router2.Bind("tcp://127.0.0.1:5003");
            router3.Bind("tcp://127.0.0.1:5004");

            using (var dealer = contex.CreateDealerSocket())
            using (var dealer2 = contex.CreateDealerSocket())
            using (var dealer3 = contex.CreateDealerSocket())
            using (Poller poller = new Poller())
            {
                dealer.Connect("tcp://127.0.0.1:5002");
                dealer2.Connect("tcp://127.0.0.1:5003");
                dealer3.Connect("tcp://127.0.0.1:5004");

                bool router1arrived = false;
                bool router2arrived = false;
                bool router3arrived = false;

                bool more;

                //The ReceiveReady event is raised by the Poller
                router.ReceiveReady += (s, a) =>
                {
                    router1arrived = true;

                    router.Receive(out more);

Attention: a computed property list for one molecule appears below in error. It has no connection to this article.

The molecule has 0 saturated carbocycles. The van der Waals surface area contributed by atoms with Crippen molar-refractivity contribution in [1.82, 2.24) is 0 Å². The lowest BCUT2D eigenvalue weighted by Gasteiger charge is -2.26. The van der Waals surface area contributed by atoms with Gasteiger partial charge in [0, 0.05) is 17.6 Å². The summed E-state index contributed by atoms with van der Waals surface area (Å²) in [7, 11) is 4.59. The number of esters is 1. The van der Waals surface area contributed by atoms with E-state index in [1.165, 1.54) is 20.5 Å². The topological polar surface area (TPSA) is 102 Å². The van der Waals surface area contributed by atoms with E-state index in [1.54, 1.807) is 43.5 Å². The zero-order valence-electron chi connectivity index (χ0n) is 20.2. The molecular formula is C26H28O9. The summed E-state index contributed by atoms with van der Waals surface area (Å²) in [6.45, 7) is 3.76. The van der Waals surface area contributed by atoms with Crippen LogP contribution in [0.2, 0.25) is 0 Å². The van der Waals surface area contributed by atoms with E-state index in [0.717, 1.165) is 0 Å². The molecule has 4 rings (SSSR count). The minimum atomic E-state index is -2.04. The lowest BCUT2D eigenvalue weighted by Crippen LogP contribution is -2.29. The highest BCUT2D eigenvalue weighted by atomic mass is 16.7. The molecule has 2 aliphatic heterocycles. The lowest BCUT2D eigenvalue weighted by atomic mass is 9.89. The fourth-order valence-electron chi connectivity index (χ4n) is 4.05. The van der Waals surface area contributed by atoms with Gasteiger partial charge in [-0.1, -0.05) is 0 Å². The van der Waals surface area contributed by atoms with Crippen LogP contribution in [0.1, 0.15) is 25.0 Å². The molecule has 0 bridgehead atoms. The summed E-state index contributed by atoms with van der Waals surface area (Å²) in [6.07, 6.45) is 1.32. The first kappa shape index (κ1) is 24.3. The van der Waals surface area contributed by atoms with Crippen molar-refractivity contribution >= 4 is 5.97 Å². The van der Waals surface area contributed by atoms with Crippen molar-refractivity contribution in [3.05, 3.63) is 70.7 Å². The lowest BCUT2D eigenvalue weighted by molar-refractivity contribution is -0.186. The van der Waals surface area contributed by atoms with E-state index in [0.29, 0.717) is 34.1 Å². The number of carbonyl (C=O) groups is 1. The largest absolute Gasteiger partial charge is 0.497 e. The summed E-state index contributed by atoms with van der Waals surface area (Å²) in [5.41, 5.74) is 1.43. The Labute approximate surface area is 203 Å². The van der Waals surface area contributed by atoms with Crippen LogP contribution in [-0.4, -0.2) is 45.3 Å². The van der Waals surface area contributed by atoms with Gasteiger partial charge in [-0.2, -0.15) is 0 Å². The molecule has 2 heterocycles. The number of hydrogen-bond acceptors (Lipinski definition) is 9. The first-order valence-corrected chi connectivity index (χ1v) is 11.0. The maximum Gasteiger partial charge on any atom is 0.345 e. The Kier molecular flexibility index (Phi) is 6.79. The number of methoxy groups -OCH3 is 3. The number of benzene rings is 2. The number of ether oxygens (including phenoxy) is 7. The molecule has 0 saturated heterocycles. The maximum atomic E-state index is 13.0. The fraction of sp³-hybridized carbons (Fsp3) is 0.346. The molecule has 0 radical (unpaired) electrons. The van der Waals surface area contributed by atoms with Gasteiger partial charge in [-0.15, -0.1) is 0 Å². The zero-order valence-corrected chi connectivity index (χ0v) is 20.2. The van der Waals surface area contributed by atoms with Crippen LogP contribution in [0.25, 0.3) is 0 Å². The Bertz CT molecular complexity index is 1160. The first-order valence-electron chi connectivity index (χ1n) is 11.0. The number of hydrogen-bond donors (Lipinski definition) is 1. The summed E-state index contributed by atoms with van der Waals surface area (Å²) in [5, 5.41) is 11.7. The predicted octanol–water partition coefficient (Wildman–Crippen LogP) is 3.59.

router.Receive(out more);

                    poller.RemoveSocket(router);

                };

                poller.AddSocket(router);

                //The ReceiveReady event is raised by the Poller
                router3.ReceiveReady += (s, a) =>
                {
                    router3.Receive(out more);
                    router3.Receive(out more);
                    router3arrived = true;
                };

                //The ReceiveReady event is raised by the Poller
                router2.ReceiveReady += (s, a) =>
                {
                    router2arrived = true;
                    router2.Receive(out more);
                    router2.Receive(out more);

                    poller.AddSocket(router3);
                };
                poller.AddSocket(router2);

                Task task = Task.Factory.StartNew(poller.Start);

                dealer.Send("1");
                Thread.Sleep(300);
                dealer2.Send("2");